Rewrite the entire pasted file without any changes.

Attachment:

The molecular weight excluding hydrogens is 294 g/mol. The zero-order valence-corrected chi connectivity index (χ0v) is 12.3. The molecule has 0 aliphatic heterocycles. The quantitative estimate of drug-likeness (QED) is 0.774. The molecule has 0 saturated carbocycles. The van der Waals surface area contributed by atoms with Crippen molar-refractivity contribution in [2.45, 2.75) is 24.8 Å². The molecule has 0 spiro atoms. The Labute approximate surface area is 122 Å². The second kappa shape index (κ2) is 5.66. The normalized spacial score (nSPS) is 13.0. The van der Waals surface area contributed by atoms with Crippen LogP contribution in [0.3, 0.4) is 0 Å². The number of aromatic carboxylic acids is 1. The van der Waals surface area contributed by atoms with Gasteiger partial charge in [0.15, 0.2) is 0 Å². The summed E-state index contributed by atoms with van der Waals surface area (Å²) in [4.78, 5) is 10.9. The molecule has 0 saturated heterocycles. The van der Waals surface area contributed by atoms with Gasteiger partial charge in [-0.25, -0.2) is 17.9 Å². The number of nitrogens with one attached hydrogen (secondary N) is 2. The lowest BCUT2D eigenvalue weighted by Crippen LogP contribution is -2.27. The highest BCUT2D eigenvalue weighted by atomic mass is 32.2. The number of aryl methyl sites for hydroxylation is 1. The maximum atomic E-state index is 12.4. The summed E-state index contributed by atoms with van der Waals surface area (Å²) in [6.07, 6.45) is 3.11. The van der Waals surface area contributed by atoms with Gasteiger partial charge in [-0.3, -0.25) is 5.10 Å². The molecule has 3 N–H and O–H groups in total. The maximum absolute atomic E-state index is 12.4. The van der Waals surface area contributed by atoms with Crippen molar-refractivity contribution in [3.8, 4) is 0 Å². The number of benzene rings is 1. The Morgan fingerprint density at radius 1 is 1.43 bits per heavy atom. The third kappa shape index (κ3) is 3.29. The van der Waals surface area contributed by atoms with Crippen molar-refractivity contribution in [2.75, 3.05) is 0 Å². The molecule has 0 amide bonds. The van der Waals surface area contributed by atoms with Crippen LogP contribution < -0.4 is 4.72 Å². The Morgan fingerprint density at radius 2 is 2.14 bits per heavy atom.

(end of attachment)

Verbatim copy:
The molecular weight excluding hydrogens is 294 g/mol. The zero-order valence-corrected chi connectivity index (χ0v) is 12.3. The molecule has 0 aliphatic heterocycles. The quantitative estimate of drug-likeness (QED) is 0.774. The molecule has 0 saturated carbocycles. The van der Waals surface area contributed by atoms with Crippen molar-refractivity contribution in [2.45, 2.75) is 24.8 Å². The molecule has 0 spiro atoms. The Labute approximate surface area is 122 Å². The second kappa shape index (κ2) is 5.66. The normalized spacial score (nSPS) is 13.0. The van der Waals surface area contributed by atoms with Crippen LogP contribution in [0.3, 0.4) is 0 Å². The number of aromatic carboxylic acids is 1. The van der Waals surface area contributed by atoms with Gasteiger partial charge in [0.15, 0.2) is 0 Å². The summed E-state index contributed by atoms with van der Waals surface area (Å²) in [4.78, 5) is 10.9. The molecule has 0 saturated heterocycles. The van der Waals surface area contributed by atoms with Gasteiger partial charge in [-0.25, -0.2) is 17.9 Å². The number of nitrogens with one attached hydrogen (secondary N) is 2. The lowest BCUT2D eigenvalue weighted by Crippen LogP contribution is -2.27. The highest BCUT2D eigenvalue weighted by atomic mass is 32.2. The number of aryl methyl sites for hydroxylation is 1. The maximum atomic E-state index is 12.4. The summed E-state index contributed by atoms with van der Waals surface area (Å²) in [6.07, 6.45) is 3.11. The van der Waals surface area contributed by atoms with Gasteiger partial charge in [-0.3, -0.25) is 5.10 Å². The molecule has 3 N–H and O–H groups in total. The maximum absolute atomic E-state index is 12.4. The van der Waals surface area contributed by atoms with Crippen molar-refractivity contribution in [3.8, 4) is 0 Å². The number of benzene rings is 1. The Morgan fingerprint density at radius 1 is 1.43 bits per heavy atom. The third kappa shape index (κ3) is 3.29. The van der Waals surface area contributed by atoms with Crippen molar-refractivity contribution in [2.75, 3.05) is 0 Å². The molecule has 0 amide bonds. The van der Waals surface area contributed by atoms with Crippen LogP contribution < -0.4 is 4.72 Å². The Morgan fingerprint density at radius 2 is 2.14 bits per heavy atom.